Even if the council is set on proceeding with the sale it is surely incumbent on the councillors, both individually and collectively, to get the best possible price for such a valuable property.
The ratepayers of St Ives expect no less.
Clearly the Corn Exchange and adjacent land would be worth significantly more if it had planning permission before it was sold, so why is the town council not pursuing this obvious option?
Is it because it knows the district council has indicated it would never accept the planning brief in its present form and would insist that the building retain some community use?
To avoid the inconvenience of having to argue its case with the district council and the growing number of objectors, it is much easier for the town council to push through the sale of the Corn Exchange as soon as possible, and wash its hands of the whole affair.
Once the property is sold, any battles over the future of the Corn Exchange would then be between the new owners, the planners and those who want to protect the town they love.
The Corn Exchange would be lost to the town, but it would serve little purpose complaining to the town council, because the building's future would by then be out of its hands.
TONY BURGESS, Needingworth Road, St Ives
* I AM appalled at the way St Ives Town Council has handled the issue of the Corn Exchange with complete disregard for community aspirations, consultation procedures and Government initiatives such as the Quirk Review.
A spokesman from The Quirk Review team that I consulted recently said:"Quirk does not exclude parish councils. To conclude that it does is missing the point."
Over several years successive town councils have failed to properly care for and manage the town's assets.
Now councillors are washing their hands by selling this site for retail and housing, but without seeking planning consent for change of use.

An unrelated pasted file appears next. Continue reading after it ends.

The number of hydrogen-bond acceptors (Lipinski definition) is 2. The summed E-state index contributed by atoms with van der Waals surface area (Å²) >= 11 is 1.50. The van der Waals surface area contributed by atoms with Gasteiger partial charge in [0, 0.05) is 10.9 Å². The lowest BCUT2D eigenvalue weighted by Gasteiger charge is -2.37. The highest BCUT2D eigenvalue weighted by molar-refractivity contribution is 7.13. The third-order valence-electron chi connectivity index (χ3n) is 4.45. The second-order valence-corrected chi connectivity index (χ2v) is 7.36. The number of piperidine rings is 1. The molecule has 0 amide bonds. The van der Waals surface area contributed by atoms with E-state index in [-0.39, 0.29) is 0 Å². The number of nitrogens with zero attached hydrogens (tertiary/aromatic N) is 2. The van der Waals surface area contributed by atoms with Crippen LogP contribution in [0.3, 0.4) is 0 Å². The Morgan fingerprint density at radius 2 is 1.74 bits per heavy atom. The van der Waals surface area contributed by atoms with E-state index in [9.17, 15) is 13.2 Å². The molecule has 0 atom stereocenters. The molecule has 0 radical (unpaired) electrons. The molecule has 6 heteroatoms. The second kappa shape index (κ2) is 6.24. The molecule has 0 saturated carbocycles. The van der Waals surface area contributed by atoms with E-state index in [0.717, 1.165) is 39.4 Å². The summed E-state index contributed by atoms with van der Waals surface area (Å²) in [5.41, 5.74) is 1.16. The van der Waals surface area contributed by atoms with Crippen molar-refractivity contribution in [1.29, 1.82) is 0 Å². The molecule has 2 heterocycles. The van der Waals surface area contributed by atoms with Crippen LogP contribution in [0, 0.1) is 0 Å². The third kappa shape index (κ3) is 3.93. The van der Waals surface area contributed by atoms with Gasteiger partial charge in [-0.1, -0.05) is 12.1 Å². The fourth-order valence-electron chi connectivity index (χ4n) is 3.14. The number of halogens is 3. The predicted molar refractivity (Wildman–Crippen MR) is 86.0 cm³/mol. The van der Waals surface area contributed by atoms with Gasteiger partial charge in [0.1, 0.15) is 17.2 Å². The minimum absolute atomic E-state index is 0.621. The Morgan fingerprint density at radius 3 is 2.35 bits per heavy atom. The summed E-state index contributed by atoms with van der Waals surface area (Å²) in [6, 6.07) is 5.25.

So, having used the argument that this will realise the most financial reward, how can they get best value from the sale without this consent?
Councillor Deborah Reynolds claims to be the mayor of a properly elected body and as such is charged with dealing with the Corn Exchange challenge.
I say that councillors do not have the people's mandate as, at no time during any election campaign, was even the suggestion of selling the Corn Exchange mentioned. Neither have they have consulted with the community under the terms of good practice.
This is too big a decision not to have involved the people. If you are so sure, St Ives councillors, that you are doing the best for the 17,000 people who live in St Ives, for businesses and for those who live in the neighbouring villages by selling the Corn Exchange, then you will not be averse to a town poll, as this will settle the question once and for all.
Councils can disregard the results of a town poll.
It is also costly to arrange - but I suggest not as costly for St Ives as the decision to sell the Corn Exchange will prove to be.
PAULA LUTER, Priory Road, St Ives